How would you demonstrate your creative skills in the workplace

This might sound like a pretty blue sky question, but it's becoming a lot more common, as employers go looking for more productive employees.

Creativity in the workplace is the next step up from problem solving.

It is a real asset to job hunters, if they can show how they bring additional value to the employer, and preferably prove a dollar value to that creativity.

In the modern workplace, work isn't as scripted as it used to be. Initiative and good ideas are now much more appreciated than they were in the old hierarchical corporate jobs. Ideas are valuable, and so are employees who can get more value out of the endless possibilities of new systems.

Some people actually make much more of a career out of ideas, rather than just doing a job. The opportunities are always there.

When asked this question, you therefore are being asked if you've ever introduced a new method, idea, or added value to your work.

You probably have, although you may not have registered that you were contributing an added value to your work.

Everybody, on any job, soon figures out a better way of getting things done.

An accountant will create a standardized spreadsheet, database or other format to deal with the regular inputs from clients. A tradesman installing a lot of internal features in a new apartment block will prefabricate as many of the pieces as possible, to speed up the work.

Most value adding is about dealing with volumes of work. Just as well, too, because that's how efficiency is achieved. It's a natural use of skills to make work easier and more productive.

That's also why many people who are quite efficient in organizing their own work don't even recognize why they're efficient. They think it's common sense, but it's actually part of the creativity in the workplace effect.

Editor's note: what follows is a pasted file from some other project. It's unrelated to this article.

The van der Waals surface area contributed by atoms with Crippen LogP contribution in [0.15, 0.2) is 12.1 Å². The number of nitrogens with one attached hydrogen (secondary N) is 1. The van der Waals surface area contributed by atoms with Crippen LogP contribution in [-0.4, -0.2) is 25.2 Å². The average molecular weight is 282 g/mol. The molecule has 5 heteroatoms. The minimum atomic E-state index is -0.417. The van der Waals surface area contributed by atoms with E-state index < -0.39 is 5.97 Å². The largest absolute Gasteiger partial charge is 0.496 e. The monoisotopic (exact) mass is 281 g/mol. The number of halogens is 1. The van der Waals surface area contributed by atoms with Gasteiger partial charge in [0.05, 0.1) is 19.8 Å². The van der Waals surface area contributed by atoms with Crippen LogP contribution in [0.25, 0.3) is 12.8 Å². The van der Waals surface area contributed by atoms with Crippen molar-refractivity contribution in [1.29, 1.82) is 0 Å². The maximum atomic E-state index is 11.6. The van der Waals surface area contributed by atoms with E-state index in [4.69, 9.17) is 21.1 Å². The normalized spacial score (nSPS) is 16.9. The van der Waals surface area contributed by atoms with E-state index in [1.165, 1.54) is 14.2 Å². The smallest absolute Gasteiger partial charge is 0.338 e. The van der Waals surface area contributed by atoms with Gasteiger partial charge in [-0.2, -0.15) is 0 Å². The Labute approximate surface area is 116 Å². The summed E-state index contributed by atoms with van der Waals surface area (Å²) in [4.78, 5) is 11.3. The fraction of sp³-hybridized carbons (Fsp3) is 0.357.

Think about how you've organized your own work to suit your own needs. There will be something. You may not have redesigned the whole workplace, but you will have done something to make yourself work more efficiently.

Now comes the rest of the question, how to show value in your creativity.

Work value is measured by:

  • Profit
  • Savings
  • Improved time frames
  • Increased efficiency in your own work
  • Increased efficiency which carries through up the work chain to others from your own work

This is what is meant by improving productivity. It's productive in that it generates income, saves time and therefore money, and improves the efficiency of yourself and others. In whatever sense it's done, it's valuable to the employer.

So you have to express the value of your creativity in those terms, to the interviewers, and show them why it's valuable.

If you've come up with a better way of doing things, or a more efficient or obviously quicker way of doing your work, you've answered the question effectively, and made your point.

As with all interview questions, you must structure your answer so the interviewers can see the processes involved, and the value of your work.

In this case, creativity is a very broad range of possible subjects, but you can simplify and clarify your answer:

  • Explain the work, and the processes.
  • Explain your idea and its benefits in terms of the productivity criteria.

Tell the interviewers what you've achieved with your creativity. Also tell them your manager or supervisor's reaction to your work if you can tell them about a positive response from them. That's proof of achievement.

If you don't have an example of your creativity

Some jobs don't allow for much creativity. You're at a bit of a disadvantage, if asked this question, but you can explain the situation, and put forward other positive characteristics.

You can mention:

  • Learning the job in detail, becoming more efficient.
  • Developing your skills and improving performance through experience.
  • Taking up other work and adding to your general productivity.
  • Volunteering for extra tasks to add to your current workload.

In terms of productivity, which is what the creativity question is really about, you can show you're doing what you can.

You're also adding additional value through your own initiative.

Interviewers will recognize the productivity element, but make it clear you can't really do much creative work in that environment.